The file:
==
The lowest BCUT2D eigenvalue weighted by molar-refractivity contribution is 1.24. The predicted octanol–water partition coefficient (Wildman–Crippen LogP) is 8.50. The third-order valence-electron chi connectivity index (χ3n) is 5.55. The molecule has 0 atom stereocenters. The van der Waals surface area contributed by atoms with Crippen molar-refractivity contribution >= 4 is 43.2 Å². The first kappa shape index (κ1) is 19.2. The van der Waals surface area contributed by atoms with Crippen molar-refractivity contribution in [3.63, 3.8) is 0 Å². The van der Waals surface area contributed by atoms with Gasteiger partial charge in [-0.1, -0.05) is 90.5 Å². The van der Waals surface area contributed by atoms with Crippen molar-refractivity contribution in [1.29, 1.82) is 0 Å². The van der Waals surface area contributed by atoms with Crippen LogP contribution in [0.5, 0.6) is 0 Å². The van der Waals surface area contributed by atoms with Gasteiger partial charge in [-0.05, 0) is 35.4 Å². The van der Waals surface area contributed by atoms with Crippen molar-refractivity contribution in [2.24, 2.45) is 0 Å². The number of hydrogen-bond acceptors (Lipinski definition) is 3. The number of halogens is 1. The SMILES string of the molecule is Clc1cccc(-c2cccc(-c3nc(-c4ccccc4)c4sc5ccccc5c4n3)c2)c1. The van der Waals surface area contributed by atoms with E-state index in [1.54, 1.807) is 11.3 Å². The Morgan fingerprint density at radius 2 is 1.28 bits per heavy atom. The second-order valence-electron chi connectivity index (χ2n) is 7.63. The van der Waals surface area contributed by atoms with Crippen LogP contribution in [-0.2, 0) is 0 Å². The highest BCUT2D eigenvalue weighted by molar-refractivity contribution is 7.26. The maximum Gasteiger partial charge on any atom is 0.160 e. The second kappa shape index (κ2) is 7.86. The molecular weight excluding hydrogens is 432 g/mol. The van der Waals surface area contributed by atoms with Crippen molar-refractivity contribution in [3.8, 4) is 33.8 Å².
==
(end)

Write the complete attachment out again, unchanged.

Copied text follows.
The lowest BCUT2D eigenvalue weighted by molar-refractivity contribution is 1.24. The predicted octanol–water partition coefficient (Wildman–Crippen LogP) is 8.50. The third-order valence-electron chi connectivity index (χ3n) is 5.55. The molecule has 0 atom stereocenters. The van der Waals surface area contributed by atoms with Crippen molar-refractivity contribution >= 4 is 43.2 Å². The first kappa shape index (κ1) is 19.2. The van der Waals surface area contributed by atoms with Crippen molar-refractivity contribution in [3.63, 3.8) is 0 Å². The van der Waals surface area contributed by atoms with Gasteiger partial charge in [-0.1, -0.05) is 90.5 Å². The van der Waals surface area contributed by atoms with Crippen molar-refractivity contribution in [1.29, 1.82) is 0 Å². The van der Waals surface area contributed by atoms with Crippen LogP contribution in [0.5, 0.6) is 0 Å². The van der Waals surface area contributed by atoms with Gasteiger partial charge in [-0.05, 0) is 35.4 Å². The van der Waals surface area contributed by atoms with Crippen molar-refractivity contribution in [2.24, 2.45) is 0 Å². The number of hydrogen-bond acceptors (Lipinski definition) is 3. The number of halogens is 1. The SMILES string of the molecule is Clc1cccc(-c2cccc(-c3nc(-c4ccccc4)c4sc5ccccc5c4n3)c2)c1. The van der Waals surface area contributed by atoms with E-state index in [1.54, 1.807) is 11.3 Å². The Morgan fingerprint density at radius 2 is 1.28 bits per heavy atom. The second-order valence-electron chi connectivity index (χ2n) is 7.63. The van der Waals surface area contributed by atoms with Crippen LogP contribution in [-0.2, 0) is 0 Å². The highest BCUT2D eigenvalue weighted by molar-refractivity contribution is 7.26. The maximum Gasteiger partial charge on any atom is 0.160 e. The second kappa shape index (κ2) is 7.86. The molecular weight excluding hydrogens is 432 g/mol. The van der Waals surface area contributed by atoms with Crippen molar-refractivity contribution in [3.8, 4) is 33.8 Å².